Energized, I discovered a small handful of unbroken dissident mental health professionals in organizations such as the International Society for Ethical Psychology & Psychiatry. I connected with ex-psychiatric patients who had become artists and activists, some of them running their own mutual-aid organizations such as Western Mass Recovery Learning Community. I also connected with courageous filmmakers and journalists such as Robert Whitaker, who sacrificed a secure career to create the website Mad in America, which reports on psychiatry’s failings in the areas of science and social justice.
Embracing hopeless about my profession led to my connecting with those rebelling against it, which resulted in my becoming more hopeful about the human spirit to resist illegitimate authority. Recently, I’ve discovered a group of young singer/song writers from a variety of musical genres singing about their experiences with psychiatry. From hip hop to folk, there are many songs just about Adderall, the ADHD amphetamine drug. Two of my favorites are by Leah King and Evan Greer.
Leah King has a beautiful and haunting voice, and in “High On Adderall” I feel the pain of her entire generation. She sings: “I’m not sober enough to save the world, save the world. . . . I’m not angry enough to, I’m not angry enough to change the world, change the world, change the world. ‘Cause I’m high on Adderall, on Adderall. And I’m high on Adderall, on Adderall.” In the face of her generation’s ostracizing psychiatric drug truth tellers—calling them “pill shamers”—King is brave to pour out her soul. While Leah King takes me back to folk singers such as Joan Baez and Joni Mitchell, Evan Greer makes me think of Phil Ochs, whom Greer has covered.
Greer self-identifies as a “queer activist singer/songwriter, organizer.” In his “Adderall Song,” he sings, “Mrs. Greer, your son acts up in class, asks the questions that you’re not supposed to ask. Mr. Greer, it’s pretty plain to see, your son has got ADHD, and the doctors say he needs 30 milligrams of amphetamines. . . .When I turned eight years old, they put me on the pills. One to focus me at school, help me follow all the rules. And one to keep my tears away, because little boys should never cry. One to help me through my day, and one to help me sleep at night. . . . Now I recognize the system, I see what they’re really for. I’m not giving you my money, and I won’t take them anymore.”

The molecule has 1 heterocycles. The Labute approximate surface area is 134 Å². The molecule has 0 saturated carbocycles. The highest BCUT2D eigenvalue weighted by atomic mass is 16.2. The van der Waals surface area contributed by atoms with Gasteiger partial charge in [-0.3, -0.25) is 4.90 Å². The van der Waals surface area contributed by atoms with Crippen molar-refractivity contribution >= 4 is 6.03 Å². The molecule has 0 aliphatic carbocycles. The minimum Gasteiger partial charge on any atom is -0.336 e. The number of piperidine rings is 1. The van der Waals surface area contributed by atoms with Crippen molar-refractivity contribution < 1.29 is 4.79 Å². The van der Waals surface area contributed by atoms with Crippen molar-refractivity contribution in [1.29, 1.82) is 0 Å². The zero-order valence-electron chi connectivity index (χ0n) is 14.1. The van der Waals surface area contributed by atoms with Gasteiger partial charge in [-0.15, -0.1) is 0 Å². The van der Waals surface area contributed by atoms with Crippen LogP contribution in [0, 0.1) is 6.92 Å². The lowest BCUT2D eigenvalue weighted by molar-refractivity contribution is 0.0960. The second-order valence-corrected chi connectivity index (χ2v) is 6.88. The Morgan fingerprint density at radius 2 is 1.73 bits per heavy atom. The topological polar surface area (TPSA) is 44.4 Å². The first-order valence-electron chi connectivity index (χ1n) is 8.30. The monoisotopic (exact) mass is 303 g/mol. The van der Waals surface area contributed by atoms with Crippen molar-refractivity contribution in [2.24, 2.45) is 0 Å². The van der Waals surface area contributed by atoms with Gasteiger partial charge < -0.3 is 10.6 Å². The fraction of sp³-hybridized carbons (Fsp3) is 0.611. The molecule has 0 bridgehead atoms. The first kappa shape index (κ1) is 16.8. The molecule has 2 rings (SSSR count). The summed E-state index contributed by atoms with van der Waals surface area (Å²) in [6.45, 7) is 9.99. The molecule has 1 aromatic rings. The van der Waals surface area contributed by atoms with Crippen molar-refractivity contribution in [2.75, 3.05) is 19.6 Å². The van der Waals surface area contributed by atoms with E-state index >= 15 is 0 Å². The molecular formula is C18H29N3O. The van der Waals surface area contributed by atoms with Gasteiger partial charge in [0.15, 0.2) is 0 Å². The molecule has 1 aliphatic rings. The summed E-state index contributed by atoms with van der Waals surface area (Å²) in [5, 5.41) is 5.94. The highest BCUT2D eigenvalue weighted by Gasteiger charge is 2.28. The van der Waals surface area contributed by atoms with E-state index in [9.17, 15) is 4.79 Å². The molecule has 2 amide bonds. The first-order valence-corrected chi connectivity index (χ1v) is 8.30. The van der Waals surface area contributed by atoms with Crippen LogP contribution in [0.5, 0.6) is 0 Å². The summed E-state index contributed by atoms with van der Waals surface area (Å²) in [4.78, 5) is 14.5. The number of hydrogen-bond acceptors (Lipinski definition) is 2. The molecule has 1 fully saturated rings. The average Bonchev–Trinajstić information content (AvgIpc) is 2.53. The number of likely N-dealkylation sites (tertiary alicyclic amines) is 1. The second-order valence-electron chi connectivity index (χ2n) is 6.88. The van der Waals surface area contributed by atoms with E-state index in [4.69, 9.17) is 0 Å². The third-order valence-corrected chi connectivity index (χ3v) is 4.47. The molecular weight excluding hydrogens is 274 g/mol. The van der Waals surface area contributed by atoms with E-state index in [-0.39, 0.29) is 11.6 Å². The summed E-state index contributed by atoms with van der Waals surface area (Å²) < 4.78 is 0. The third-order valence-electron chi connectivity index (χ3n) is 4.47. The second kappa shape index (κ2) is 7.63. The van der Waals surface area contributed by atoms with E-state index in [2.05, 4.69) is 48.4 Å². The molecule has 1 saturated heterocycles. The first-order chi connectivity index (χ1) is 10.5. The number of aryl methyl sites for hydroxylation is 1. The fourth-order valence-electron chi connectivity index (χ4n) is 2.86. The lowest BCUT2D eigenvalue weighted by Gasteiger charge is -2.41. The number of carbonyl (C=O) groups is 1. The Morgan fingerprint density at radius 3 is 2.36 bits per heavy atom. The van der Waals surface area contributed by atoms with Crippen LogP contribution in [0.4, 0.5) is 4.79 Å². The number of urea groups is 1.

George Carlin expressed hopelessness about humanity in general—which he saw as “circling the drain”—but he had great admiration for artists with courage. And so Carlin would have likely had affection for Leah King and Evan Greer, especially given Carlin’s familiarity with speed. In recounting his own history of drug abuse, Carlin noted: “I’d always used Ritalin. That was my speed during my so-called straight years: the groundwork was laid early on for my attraction to cocaine.”
Given Carlin’s cynicism, I doubt that he would be surprised to see doctors increasingly pushing speed on younger and younger kids for merely blowing off school. Witnessing a mental health profession that is fast on its way to achieving complete ignorance about the nature of human beings would simply have validated Carlin’s general hopelessness.
By virtue of anti-authoritarians’ different temperaments, some of need Carlin’s humor to be energized to resist illegitimate authorities and bullshit, while some need hope in order to fight back. Thus, while shaming and pathologizing hopelessness does no good, neither does shaming and pathologizing hope. Perhaps both hopeless and hopeful anti-authoritarians can agree that shaming and pathologizing simply does not energize resistance. But perhaps I am being too hopeful that such agreement is possible.